As we saw (section 1), the Torah prohibits doing melakha on Shabbat in a normal manner as the craftsmen did in the Mishkan, as it is written: “to work with every melekhet maĥshevet” (Shemot 35:33). However, if one performs the activity ki-le’aĥar yad (backhandedly), that is, with a shinui, he has not transgressed a Torah prohibition and he is therefore not subject to the punishment that the Torah prescribed for a Shabbat desecrator. Accordingly, it would seem that one may perform all the melakhot on Shabbat with a shinui. However, the Sages instituted a safeguard around the Torah and prohibited performing melakhot even with a shinui. For example, if one removes an object from a private domain to a public one in a normal manner – by carrying it in his hand or under his arm – he has transgressed a Torah commandment. However, if he carries it with a shinui – for example, with his leg, in his mouth, or on his elbow, ear, or hair – he has transgressed a rabbinic prohibition only (Shabbat 92a). Similarly, if one normally writes with his right hand only, and uses that hand to write on Shabbat, he has transgressed a Torah prohibition, whereas if he writes with his left hand, he has transgressed a rabbinic prohibition only (Shabbat 103a; below 18:2). One who cuts his nails with a pair of scissors transgresses a Torah prohibition, while if he trims them with his fingers or teeth he transgresses a rabbinic prohibition only (Shabbat 94b; below 14:2).
If two people acted in concert to perform one melakha that either one of them could have done on his own (such as holding a pen together and writing), neither person has transgressed a Torah prohibition, for it is written: “If any person from among the populace unknowingly incurs guilt by doing any of the things that by God’s commandments ought not to be done, and he realizes his guilt” (Vayikra 4:27). The Sages explain that “doing any of the things” refers only to doing the entire deed by oneself, not to doing only a part of it (Shabbat 92b). When two people perform a melakha jointly, each one is doing only part of the action. However, if they performed a melakha that neither one could have done on his own, such as moving heavy furniture from one domain to another, then they have each transgressed a Torah prohibition. If one of them is able to lift the furniture by himself but the other is unable to do so, the one who is able to carry it on his own has transgressed a Torah prohibition, while the one who helped but would not have been able to carry it on his own has transgressed a rabbinic prohibition only (MT 1:16).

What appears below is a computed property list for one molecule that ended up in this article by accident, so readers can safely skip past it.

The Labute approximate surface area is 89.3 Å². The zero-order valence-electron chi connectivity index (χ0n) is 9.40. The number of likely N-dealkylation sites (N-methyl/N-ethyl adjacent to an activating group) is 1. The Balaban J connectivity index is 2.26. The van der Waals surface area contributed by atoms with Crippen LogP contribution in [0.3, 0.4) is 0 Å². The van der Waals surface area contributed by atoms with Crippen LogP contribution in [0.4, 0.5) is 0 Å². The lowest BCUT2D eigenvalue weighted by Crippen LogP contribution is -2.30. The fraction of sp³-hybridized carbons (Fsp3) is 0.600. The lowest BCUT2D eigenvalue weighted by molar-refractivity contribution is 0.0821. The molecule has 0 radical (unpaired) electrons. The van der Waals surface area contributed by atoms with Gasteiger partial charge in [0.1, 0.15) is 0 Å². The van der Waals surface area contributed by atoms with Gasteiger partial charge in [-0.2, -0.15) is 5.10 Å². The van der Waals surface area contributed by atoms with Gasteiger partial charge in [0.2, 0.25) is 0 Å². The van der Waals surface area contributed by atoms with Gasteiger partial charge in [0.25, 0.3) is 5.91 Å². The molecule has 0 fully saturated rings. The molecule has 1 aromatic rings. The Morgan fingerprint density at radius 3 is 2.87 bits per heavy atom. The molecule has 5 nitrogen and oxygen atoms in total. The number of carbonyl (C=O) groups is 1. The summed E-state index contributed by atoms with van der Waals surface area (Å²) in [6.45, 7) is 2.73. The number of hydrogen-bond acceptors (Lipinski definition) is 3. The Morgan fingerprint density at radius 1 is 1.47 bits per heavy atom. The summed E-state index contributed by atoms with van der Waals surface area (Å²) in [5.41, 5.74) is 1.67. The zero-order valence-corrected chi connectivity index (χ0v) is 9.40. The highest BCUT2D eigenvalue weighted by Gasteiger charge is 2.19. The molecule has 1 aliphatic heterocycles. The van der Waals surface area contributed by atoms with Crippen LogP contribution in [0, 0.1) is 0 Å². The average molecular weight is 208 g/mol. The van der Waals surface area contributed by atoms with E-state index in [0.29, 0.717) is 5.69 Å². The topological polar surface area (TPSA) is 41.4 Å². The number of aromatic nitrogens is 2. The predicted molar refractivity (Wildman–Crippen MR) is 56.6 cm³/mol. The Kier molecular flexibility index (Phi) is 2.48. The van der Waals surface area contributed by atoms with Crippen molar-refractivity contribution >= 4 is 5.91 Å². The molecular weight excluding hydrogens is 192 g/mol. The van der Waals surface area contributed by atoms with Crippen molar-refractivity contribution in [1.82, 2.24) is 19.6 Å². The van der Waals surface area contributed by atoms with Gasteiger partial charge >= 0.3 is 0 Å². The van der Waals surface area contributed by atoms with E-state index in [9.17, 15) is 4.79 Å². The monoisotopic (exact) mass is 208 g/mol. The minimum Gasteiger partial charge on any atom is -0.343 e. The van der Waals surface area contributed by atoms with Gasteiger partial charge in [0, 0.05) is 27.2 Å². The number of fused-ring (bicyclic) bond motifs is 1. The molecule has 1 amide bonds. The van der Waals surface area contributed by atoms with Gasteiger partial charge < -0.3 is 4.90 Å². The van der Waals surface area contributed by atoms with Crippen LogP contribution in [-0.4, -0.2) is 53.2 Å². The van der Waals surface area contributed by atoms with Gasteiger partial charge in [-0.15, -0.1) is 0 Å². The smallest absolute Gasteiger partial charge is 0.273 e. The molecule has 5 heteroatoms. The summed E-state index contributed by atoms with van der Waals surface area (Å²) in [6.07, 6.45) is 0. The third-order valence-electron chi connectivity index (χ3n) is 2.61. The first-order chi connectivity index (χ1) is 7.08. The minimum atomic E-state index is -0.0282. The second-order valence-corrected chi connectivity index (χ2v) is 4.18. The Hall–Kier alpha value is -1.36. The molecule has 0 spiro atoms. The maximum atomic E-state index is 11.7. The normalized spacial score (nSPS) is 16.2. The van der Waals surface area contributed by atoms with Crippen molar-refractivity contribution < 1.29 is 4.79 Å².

The practical difference between a Torah prohibition and a rabbinic prohibition is that when in doubt about a Torah prohibition one must be stringent, while when in doubt about a rabbinic prohibition one may be lenient. Furthermore, in cases of need, when one is uncertain whether he may perform a certain action, he may perform it with a shinui. By doing so, the doubt now relates to a rabbinic prohibition, and therefore one may be lenient. (See sections 11-12 below, about the case of a shvut di-shvut [double rabbinic prohibition] when a mitzva is at stake or under pressing circumstances.)